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      What can we learn from facilitator and student perceptions of facilitation skills and roles in the first year of a problem-based learning curriculum?

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      BMC Medical Education

      BioMed Central

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          Abstract

          BackgroundThe small group tutorial is a cornerstone of problem-based learning. By implication, the role of the facilitator is of pivotal importance. The present investigation canvassed perceptions of facilitators with differing levels of experience regarding their roles and duties in the tutorial.MethodsIn January 2002, one year after problem-based learning implementation at the Nelson R. Mandela School of Medicine, facilitators with the following experience were canvassed: trained and about to facilitate, facilitated once only and facilitated more than one six-week theme. Student comments regarding facilitator skills were obtained from a 2001 course survey.ResultsWhile facilitators generally agreed that the three-day training workshop provided sufficient insight into the facilitation process, they become more comfortable with increasing experience. Many facilitators experienced difficulty not providing content expertise. Again, this improved with increasing experience. Most facilitators saw students as colleagues. They agreed that they should be role models, but were less enthusiastic about being mentors. Students were critical of facilitators who were not up to date with curriculum implementation or who appeared disinterested. While facilitator responses suggest that there was considerable intrinsic motivation, this might in fact not be the case.ConclusionsEven if they had facilitated on all six themes, facilitators could still be considered as novices. Faculty support is therefore critical for the first few years of problem-based learning, particularly for those who had facilitated once only. Since student and facilitator expectations in the small group tutorial may differ, roles and duties of facilitators must be explicit for both parties from the outset.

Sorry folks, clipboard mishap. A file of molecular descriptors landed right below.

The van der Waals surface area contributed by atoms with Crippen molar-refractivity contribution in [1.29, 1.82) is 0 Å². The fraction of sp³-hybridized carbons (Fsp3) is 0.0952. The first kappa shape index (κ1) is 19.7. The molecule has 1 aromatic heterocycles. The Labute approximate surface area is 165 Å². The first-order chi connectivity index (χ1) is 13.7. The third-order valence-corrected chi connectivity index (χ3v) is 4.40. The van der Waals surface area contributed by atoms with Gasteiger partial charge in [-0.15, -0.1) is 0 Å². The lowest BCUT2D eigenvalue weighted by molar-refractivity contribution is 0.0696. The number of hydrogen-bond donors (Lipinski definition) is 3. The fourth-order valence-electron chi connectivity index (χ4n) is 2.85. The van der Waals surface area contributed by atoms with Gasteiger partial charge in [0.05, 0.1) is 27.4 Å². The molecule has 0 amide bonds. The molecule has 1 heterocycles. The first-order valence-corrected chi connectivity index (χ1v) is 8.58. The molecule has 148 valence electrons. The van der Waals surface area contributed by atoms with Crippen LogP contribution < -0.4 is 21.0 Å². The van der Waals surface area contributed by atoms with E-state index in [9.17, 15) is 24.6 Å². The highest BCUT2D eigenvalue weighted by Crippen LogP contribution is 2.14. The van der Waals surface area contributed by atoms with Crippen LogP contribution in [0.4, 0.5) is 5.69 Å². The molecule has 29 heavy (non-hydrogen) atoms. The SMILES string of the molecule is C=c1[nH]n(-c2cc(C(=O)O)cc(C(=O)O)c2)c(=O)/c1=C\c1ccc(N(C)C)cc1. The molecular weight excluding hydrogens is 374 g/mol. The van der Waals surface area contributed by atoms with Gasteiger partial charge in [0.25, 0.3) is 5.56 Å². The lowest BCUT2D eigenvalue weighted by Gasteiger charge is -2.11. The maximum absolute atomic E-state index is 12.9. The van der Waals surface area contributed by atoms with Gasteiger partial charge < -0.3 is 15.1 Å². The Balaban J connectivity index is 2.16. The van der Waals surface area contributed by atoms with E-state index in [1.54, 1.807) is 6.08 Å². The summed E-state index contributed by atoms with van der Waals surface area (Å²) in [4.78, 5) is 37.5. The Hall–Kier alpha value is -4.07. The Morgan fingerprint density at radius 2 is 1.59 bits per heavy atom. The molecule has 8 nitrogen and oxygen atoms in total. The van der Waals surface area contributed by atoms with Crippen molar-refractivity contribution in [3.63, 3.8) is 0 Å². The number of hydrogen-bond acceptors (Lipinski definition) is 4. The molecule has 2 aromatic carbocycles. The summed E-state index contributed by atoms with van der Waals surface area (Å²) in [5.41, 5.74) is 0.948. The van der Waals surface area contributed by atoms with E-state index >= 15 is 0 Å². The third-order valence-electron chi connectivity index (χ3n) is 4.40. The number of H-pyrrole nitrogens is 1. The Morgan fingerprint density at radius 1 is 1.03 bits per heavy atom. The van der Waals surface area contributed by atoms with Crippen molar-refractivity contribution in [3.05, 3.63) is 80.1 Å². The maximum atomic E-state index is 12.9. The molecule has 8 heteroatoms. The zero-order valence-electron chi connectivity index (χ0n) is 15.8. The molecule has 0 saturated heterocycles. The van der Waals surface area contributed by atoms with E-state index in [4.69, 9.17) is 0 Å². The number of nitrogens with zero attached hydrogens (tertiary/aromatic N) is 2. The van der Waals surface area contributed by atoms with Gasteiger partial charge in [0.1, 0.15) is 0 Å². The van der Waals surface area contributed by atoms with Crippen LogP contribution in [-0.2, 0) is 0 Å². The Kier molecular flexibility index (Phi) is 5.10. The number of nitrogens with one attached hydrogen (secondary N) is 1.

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          Most cited references 28

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          Learning to Teach in Higher Education

           Paul Ramsden (2002)
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            What makes a tutor effective? A structural-equations modeling approach to learning in problem-based curricula.

            To test and further develop a causal model of the influence of tutor behaviors on student achievement and interest in the context of problem-based learning. Data from 524 tutorial groups involving students participating in the four-year undergraduate health sciences curriculum at the University of Limburg in 1992-93 were analyzed. The tutorial groups were guided by 261 tutors. Overall, 3,792 data records were studied, with each student participating in an average of 2.3 groups. Correlations among tutors' social-congruence, expertise-use, and cognitive-congruence behaviors, small-group functioning, and student' self-study time, intrinsic interest in subject matter, and level of achievement were analyzed using structural-equations modeling. This statistical technique allows the investigator to test causal hypotheses on correlational data by comparing the structure of data with a theoretical model. After minor adaptations, the hypothesized causal model of the effective tutor fitted the data extremely will. Each tutor's level of expertise use and social congruence not only directly affected his or her level of cognitive congruence but also affected other elements of the model. Level of social congruence influenced group functioning in a direct fashion, while expertise use had a slightly negative effect on the students' level of self-study time and a slightly positive effect on level of achievement. As hypothesized, the level of cognitive congruence influenced tutorial-group functioning. Level of group functioning affected self-study time and intrinsic interest. Finally, time spent on self-study influenced level of achievement. The results suggest that subject-matter expertise; a commitment to students' learning and their lives in a personal, authentic way; and the ability to express oneself in the language used by the student are all determinants of learning in problem-based curricula. The theory of the effective tutor, presented in this article, merges two different perspectives prevalent in the literature. One perspective emphasizes the personal qualities of the tutor: his or her ability to communicate with students in an informal way, coupled with an empathic attitude that enables the tutor to encourage student learning by creating an atmosphere in which open exchange of ideas is facilitated. The other stresses the tutor's subject-matter knowledge as a determinant of learning. The data presented in this article suggest that what is needed, really, is much of both.